Missouri’s flu activity for 2017-2018 is showing widespread. The season currently is very similar to what was seen during the 2014-2015 flu season, both in the timing and amount of cases reported. A season total of almost 31,000 cases were reported to the Department of Health and Senior Services through the first week of 2018. During the same time period in the 2014-2015 flu season, 32,528 flu cases were reported statewide.
In Reynolds County, Missouri Highlands is reporting that they many different types of illnesses. The flu has hit, but so has strep, rsv, and mono, along with what local doctors are calling the creeping crud (viral illness that doesn’t test positive but makes you feel rotten).
While the current flu season is similar to the 2014-2015 season, it’s important to remember that flu is hard to predict, but you can help prevent the spread of the flu. The best way to prevent seasonal flu is to get vaccinated every year.
How can I prevent the flu?
• Get a yearly flu vaccination.
• Avoid close contact with sick people.
• Wash your hands often with soap and water. If soap and water are not available, use an alcohol-based hand rub.
• Cover your nose and mouth with a tissue when you cough or sneeze. Throw the tissue in the trash after you use it.
• Avoid touching your eyes, nose and mouth.
• Clean and disinfect commonly touched surfaces.
• Stay home while you’re sick and limit contact with others to keep from infecting them.
How does the flu spread?
Flu viruses are thought to spread mainly from person to person through droplets made when people with flu cough, sneeze or talk. Flu viruses also may spread when people touch something with flu virus on it and then touch their mouth, eyes or nose. Many other viruses spread these ways too. People infected with flu may be able to infect others beginning 1 day before symptoms develop and up to 5-7 days after becoming sick. That means you may be able to spread the flu to someone else before you know you are sick as well as while you are sick. Young children, those who are severely ill, and those who have severely weakened immune systems may be able to infect others for longer than 5-7 days.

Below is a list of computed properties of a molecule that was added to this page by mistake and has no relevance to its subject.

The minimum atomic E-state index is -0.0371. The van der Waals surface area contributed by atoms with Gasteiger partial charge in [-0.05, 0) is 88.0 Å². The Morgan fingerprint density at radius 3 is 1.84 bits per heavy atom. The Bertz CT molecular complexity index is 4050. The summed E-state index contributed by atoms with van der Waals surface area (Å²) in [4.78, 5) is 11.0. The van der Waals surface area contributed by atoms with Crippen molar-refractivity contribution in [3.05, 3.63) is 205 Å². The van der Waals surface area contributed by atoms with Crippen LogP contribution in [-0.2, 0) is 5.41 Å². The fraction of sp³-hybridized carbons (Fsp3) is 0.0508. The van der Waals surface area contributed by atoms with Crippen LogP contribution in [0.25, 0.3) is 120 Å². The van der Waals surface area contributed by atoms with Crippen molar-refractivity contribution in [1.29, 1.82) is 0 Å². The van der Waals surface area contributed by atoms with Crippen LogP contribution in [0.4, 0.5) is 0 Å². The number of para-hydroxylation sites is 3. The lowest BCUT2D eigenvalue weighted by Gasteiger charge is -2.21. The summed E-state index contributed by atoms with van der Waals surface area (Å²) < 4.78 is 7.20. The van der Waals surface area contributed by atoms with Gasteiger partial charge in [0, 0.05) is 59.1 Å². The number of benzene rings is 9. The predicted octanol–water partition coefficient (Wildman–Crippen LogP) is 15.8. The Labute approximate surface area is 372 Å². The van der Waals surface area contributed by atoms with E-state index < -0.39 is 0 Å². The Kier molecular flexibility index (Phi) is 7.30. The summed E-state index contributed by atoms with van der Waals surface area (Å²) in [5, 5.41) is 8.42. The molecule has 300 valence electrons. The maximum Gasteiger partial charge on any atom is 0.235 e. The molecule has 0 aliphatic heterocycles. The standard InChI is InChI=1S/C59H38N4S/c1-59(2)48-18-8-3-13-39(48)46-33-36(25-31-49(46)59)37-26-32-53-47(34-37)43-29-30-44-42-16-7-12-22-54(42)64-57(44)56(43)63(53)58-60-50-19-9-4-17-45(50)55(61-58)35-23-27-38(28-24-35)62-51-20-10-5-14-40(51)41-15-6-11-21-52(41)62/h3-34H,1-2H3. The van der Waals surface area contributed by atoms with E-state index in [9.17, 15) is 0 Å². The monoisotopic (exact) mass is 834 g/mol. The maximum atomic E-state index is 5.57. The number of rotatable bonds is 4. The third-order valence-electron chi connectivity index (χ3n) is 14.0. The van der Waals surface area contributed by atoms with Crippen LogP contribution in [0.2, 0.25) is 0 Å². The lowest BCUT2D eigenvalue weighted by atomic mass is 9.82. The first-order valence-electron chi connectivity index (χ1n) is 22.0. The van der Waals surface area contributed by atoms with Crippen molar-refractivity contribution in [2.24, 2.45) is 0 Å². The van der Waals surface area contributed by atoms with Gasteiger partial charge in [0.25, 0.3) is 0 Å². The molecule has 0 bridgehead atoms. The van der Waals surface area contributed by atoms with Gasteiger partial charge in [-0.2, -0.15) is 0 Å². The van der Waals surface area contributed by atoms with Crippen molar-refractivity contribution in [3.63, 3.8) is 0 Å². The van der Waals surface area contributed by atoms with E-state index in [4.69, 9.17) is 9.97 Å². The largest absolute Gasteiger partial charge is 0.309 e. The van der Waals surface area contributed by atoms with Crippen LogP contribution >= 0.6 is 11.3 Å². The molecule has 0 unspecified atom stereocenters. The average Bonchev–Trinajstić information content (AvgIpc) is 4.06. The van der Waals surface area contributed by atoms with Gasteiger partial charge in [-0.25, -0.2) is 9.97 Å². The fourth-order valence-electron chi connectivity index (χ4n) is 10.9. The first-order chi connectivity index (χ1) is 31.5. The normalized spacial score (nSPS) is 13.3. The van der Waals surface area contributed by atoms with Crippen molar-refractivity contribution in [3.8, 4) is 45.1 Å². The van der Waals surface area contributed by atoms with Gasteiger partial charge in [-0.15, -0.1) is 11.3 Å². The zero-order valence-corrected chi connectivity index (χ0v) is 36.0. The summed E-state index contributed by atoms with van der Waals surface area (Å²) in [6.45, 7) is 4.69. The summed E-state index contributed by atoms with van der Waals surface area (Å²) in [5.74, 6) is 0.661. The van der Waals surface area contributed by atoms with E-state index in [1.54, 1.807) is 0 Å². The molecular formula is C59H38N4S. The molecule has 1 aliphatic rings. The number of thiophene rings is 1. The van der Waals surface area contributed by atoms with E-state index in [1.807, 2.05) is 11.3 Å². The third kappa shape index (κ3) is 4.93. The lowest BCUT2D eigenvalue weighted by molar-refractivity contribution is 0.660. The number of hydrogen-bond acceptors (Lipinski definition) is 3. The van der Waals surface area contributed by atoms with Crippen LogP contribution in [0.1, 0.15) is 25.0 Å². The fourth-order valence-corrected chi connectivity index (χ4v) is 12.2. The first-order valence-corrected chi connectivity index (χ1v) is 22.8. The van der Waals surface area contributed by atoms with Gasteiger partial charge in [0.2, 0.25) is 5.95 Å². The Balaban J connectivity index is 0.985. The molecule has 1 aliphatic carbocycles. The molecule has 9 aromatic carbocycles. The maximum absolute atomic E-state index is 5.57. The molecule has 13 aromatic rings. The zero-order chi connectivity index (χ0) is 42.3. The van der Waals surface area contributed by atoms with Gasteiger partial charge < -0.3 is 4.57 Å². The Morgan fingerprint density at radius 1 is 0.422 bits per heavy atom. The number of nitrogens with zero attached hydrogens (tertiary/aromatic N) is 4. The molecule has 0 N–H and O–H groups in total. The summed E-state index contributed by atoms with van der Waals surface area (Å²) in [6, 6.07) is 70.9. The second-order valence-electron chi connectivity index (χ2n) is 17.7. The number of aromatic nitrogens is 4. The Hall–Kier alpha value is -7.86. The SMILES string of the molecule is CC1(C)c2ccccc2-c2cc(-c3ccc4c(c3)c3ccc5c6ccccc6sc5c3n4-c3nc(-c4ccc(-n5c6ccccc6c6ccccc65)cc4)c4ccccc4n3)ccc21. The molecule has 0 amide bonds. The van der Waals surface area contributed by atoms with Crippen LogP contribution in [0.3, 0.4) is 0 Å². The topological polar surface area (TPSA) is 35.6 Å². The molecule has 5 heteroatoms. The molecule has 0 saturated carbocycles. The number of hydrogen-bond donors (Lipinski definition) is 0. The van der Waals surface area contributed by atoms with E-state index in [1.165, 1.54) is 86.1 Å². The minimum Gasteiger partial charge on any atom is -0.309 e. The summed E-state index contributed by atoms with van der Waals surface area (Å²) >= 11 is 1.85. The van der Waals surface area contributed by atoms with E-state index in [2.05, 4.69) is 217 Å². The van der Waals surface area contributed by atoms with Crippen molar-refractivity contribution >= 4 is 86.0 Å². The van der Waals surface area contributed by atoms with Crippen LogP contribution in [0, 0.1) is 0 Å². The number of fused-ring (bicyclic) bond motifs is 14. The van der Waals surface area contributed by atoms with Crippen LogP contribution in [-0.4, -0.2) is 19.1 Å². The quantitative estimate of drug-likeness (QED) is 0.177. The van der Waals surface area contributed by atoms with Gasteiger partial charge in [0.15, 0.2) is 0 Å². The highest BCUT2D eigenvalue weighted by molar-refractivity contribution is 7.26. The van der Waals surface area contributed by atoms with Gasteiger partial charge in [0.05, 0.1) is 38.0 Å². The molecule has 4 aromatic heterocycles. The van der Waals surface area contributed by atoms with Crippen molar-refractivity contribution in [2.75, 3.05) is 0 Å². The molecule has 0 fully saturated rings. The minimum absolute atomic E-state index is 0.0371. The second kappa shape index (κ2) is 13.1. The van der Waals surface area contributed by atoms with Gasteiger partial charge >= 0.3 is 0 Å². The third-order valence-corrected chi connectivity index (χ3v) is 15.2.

How do I know if I have the flu?
The flu usually comes on suddenly. People who have the flu often feel some or all of these symptoms:
• Fever or feeling feverish/chills
• Sore throat
• Runny or stuffy nose
• Muscle or body aches
• Fatigue (tiredness)
• Some people may have vomiting and diarrhea, though this is more common in children than adults.
What should I do if I have the flu?
Most people with flu have mild illness and do not need medical care or antiviral drugs. If you get sick with flu symptoms, drink plenty of water and other clear liquids to prevent dehydration; get plenty of rest; and treat symptoms such as fever with over-the-counter medicines. In addition, you should stay home and avoid contact with other people except to get medical care. You should stay home for at least 24 hours after fever is gone without the use of a fever-reducing medicine.
Remember that groups of people at high risk for flu-related complications include children age 5 and under, adults older than 65, pregnant women, and those with weakened immune systems or chronic medical conditions such as asthma, diabetes or heart disease. If you have symptoms of the flu and are in a high risk group, or have questions or concerns, contact your primary health care provider.
For more information or to find a flu vaccine location near you, visit health.mo.gov/flu.
About the Missouri Department of Health and Senior Services: The department seeks to be the leader in promoting, protecting and partnering for health. More information about DHSS can be found at health.mo.gov.